Photo of present-day Cowles and Shubert Theater in Minneapolis, MN. (photo: Wikimedia Commons)
Photo of J.J. and Lee Shubert (Jacob left, Levi, right, Sam in portrait) Sam died in 1905 in a train accident (Photo credit: Onanadaga Historical Association_
Do you still have the remnants of a Shubert theater where you live? The Shubert Brothers took on the Theatrical Syndicate (Klaw & Erlanger), accusing them of “bullying tactics.” They set out to wrest power from The Syndicate. From the 1890s until the Depression, the Shuberts owned, operated, managed, or booked close to a thousand houses across the United States. Today, the Shubert Organization still runs 21 theaters (17 of which are on Broadway) and The Shubert Foundation supports not-for-profit theatre and dance companies throughout the United States.
On PBS, “The Shubert Brothers,” part of a document, “Broadway: The American Musical”
From The Shubert Organization, a thorough history
As Teresa and Maeve and Pietro set out on a road tour, vaudeville theater owners were trying to fill theaters across the country with good acts to meet demand. They needed talented people.
Klaw & Erlanger, an early syndicate, was responsible for this “stupendous production.” The six-act show premiered in 1899 and played around the world for the next 21 years. Can you imagine the number of actors and animals needed for each show?
How many acts were needed to fill US vaudeville theaters? There were approximately 8 to 15 acts, each 6 to 15 minutes long, in each theater per day. Some theaters had “continuous” shows from mid-morning to 2:00 am! Every small town had some type of theater and larger towns might have three or four. When Teresa walked out on the stage in 1913, there were more than 2,000 acts needed each day around the USA.
There are several good articles online that talk about the various theater owners, booking agencies, and labor unions. Fervent competition, underhanded blacklisting, and an ongoing struggle to control the market defined the experiences Teresa would have had as a singer. From the Theatrical Syndicate of 1896 to the Orpheum Circuit to the Pantages Circuit and the Western Vaudeville Managers Association, big money was involved and pressure was heavy on individual theater managers and performers. So much so that eventually unions were formed to protect the performers.
About the Theatrical Syndicate
Vaudeville Managers Association
Theater Owners Booking Association for African American performers
“Bob Hope and American Variety,” from the Library of Congress, for specific examples of playbills and a tour map
If you’re interested in doing in-depth research, you may find the Keith-Albee Vaudeville Theater Collection at the University of Iowa to be useful.
By 1908, vaudeville was such a big business that it made news in The New York Times when 75 theatres from Chicago to San Francisco agreed to become a part of the Klaw & Erlanger syndicate in quick succession.
Two views of the article about the growth of The Syndicate here and here.
Here’s more about Marc Klaw and Abraham Lincoln Erlanger.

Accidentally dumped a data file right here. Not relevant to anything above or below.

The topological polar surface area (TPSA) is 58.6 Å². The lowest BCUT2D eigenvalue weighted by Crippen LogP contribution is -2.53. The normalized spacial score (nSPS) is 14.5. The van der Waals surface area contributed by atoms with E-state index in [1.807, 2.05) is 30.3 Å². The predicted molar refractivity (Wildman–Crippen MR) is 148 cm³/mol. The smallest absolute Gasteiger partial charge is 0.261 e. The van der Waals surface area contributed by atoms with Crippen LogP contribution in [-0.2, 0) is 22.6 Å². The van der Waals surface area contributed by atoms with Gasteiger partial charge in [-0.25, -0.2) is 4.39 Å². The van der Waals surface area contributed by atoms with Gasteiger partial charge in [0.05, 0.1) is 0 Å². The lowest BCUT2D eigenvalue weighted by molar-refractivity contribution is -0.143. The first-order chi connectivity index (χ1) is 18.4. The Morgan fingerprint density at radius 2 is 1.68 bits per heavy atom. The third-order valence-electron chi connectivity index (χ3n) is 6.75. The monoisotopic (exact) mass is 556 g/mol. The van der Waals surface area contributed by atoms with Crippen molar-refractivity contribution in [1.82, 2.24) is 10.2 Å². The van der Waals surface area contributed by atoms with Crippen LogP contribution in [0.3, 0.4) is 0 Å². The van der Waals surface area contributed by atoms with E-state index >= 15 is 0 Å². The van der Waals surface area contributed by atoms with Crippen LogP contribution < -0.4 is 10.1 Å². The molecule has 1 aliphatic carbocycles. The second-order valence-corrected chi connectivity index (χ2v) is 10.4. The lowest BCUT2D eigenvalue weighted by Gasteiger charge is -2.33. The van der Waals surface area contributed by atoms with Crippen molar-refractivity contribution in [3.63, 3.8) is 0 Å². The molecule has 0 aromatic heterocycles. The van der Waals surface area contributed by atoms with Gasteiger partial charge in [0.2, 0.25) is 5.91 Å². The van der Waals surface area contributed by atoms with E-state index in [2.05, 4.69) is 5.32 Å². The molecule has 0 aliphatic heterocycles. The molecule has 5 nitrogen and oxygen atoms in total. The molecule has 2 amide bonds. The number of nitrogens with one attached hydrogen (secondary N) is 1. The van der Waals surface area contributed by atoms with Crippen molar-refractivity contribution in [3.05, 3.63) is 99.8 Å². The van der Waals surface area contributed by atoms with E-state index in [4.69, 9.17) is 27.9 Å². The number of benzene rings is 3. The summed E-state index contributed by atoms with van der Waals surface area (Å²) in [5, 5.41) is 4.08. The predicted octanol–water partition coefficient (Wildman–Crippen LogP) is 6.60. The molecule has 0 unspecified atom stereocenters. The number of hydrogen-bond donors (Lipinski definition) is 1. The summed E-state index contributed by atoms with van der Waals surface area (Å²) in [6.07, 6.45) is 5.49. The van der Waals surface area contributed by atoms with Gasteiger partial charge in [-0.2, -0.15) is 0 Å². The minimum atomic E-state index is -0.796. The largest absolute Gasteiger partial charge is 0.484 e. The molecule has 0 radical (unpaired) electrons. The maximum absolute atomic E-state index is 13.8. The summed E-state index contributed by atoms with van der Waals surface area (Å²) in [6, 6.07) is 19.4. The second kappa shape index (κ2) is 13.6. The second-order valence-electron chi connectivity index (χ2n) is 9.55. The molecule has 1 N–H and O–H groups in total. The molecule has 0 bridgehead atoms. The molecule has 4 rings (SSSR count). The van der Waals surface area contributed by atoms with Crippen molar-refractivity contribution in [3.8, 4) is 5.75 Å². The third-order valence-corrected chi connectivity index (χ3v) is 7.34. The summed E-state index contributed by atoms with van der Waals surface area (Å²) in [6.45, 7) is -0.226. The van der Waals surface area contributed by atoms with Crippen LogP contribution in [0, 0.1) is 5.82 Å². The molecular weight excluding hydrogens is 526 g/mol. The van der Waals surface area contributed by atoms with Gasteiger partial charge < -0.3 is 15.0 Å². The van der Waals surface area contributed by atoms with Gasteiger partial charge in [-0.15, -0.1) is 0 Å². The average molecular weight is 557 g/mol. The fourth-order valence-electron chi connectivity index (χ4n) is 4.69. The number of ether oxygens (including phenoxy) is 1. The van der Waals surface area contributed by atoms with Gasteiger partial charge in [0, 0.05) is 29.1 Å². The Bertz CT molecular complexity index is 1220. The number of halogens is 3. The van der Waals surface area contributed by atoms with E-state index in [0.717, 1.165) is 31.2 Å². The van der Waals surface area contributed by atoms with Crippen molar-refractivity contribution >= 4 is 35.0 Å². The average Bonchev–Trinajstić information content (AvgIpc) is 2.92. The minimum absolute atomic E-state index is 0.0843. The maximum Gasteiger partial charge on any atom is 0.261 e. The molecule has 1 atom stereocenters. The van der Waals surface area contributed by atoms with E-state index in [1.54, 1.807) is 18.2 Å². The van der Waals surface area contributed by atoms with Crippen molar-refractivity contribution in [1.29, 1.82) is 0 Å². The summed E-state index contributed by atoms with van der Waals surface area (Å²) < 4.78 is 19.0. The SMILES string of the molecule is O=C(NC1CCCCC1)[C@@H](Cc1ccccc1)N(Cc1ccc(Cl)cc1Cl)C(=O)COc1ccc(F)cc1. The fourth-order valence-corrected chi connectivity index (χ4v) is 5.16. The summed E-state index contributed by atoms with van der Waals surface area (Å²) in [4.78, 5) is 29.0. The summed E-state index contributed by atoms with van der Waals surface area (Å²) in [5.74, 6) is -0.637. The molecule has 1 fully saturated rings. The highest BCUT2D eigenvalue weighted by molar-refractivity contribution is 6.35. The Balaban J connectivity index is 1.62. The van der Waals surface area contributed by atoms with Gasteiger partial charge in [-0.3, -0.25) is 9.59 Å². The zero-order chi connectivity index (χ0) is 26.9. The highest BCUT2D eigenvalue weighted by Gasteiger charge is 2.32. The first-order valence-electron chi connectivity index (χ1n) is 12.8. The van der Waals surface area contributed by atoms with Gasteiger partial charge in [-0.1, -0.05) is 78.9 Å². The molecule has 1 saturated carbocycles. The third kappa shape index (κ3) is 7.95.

One of Vaudeville’s biggest syndicates was Klaw & Erlanger, led by Marc Klaw and Abraham Lincoln Erlanger.
Photo of Sophie Tucker from the Billy Rose Collection at the New York Public Library
Speaking of Sophie Tucker, she would have been on vaudeville stages at the same time Teresa was starting out. Her story is one of an immigrant’s success. She was just a baby when her Jewish family moved from Russia to Hartford, Connecticut. Her family ran a boarding house for show people.
When she took to the stage, she began on vaudeville, building an international career singing in English and Yiddish. Some of her most famous songs were “My Yiddishe Momme” and “Happy Days Are Here Again.” Her career spanned 63 years, from vaudeville to film to television.
When she first started, “In 1907, [six years earlier than Theresa in The Life Fantastic] Tucker got her first break in vaudeville, singing at Chris Brown’s amateur night. After her initial audition, she overheard Brown muttering to a colleague, “This one’s so big and ugly, the crowd out front will razz her. Better get some cork and black her up.” Despite her protestations, producers insisted that she could be successful only in blackface. Quickly booked into Joe Woods’s New England circuit, she became known as a “world renowned coon singer,” a role that she couldn’t bear to let her family know she had taken.” (Anne Borden, Jewish Women’s Encyclopedia)
More about Sophie Tucker, born Sonya Kalish, a Russian immigrant, from The New York Times.
Vaudeville bosses had strict ideas about what was acceptable language and behavior on its stages. Today we still refer to something risqué or naughty as being “blue.” Here’s why:
“Between the (Monday) matinee and the night show the blue envelopes began to appear in the performers’ mailboxes backstage … Inside would be a curt order to cut out a blue line of a song, or piece of business. Sometimes there was a suggestion of something you could substitute for the material the manager ordered out … There was no arguing about the orders in the blue envelopes. They were final. You obeyed them or quit. And if you quit, you got a black mark against your name in the head office and you didn’t work on the Keith Circuit anymore. During my early years on the Keith Circuit, I took my orders from my blue envelope and — no matter what I said or did backstage (and it was plenty) — when I went on for the Monday night show, I was careful to keep within bounds.” – Sophie Tucker, Some of These Days